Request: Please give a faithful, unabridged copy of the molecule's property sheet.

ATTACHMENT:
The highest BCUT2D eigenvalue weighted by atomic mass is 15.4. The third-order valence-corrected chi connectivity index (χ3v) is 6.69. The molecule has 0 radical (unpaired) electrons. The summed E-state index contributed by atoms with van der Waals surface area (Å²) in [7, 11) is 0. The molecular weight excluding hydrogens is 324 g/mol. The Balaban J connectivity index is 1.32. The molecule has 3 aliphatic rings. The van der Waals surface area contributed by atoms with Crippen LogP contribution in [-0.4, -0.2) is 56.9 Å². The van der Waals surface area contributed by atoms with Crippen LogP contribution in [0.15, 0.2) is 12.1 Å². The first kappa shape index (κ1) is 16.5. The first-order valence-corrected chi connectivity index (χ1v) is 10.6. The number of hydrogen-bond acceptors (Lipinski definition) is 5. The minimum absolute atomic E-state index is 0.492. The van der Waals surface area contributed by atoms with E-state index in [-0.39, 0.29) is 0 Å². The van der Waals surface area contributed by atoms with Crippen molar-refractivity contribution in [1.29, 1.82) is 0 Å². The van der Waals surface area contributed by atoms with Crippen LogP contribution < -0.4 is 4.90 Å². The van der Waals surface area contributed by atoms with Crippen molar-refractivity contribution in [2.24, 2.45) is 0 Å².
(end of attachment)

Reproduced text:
The highest BCUT2D eigenvalue weighted by atomic mass is 15.4. The third-order valence-corrected chi connectivity index (χ3v) is 6.69. The molecule has 0 radical (unpaired) electrons. The summed E-state index contributed by atoms with van der Waals surface area (Å²) in [7, 11) is 0. The molecular weight excluding hydrogens is 324 g/mol. The Balaban J connectivity index is 1.32. The molecule has 3 aliphatic rings. The van der Waals surface area contributed by atoms with Crippen LogP contribution in [-0.4, -0.2) is 56.9 Å². The van der Waals surface area contributed by atoms with Crippen LogP contribution in [0.15, 0.2) is 12.1 Å². The first kappa shape index (κ1) is 16.5. The first-order valence-corrected chi connectivity index (χ1v) is 10.6. The number of hydrogen-bond acceptors (Lipinski definition) is 5. The minimum absolute atomic E-state index is 0.492. The van der Waals surface area contributed by atoms with E-state index in [-0.39, 0.29) is 0 Å². The van der Waals surface area contributed by atoms with Crippen molar-refractivity contribution in [1.29, 1.82) is 0 Å². The van der Waals surface area contributed by atoms with Crippen LogP contribution < -0.4 is 4.90 Å². The van der Waals surface area contributed by atoms with Crippen molar-refractivity contribution in [2.24, 2.45) is 0 Å².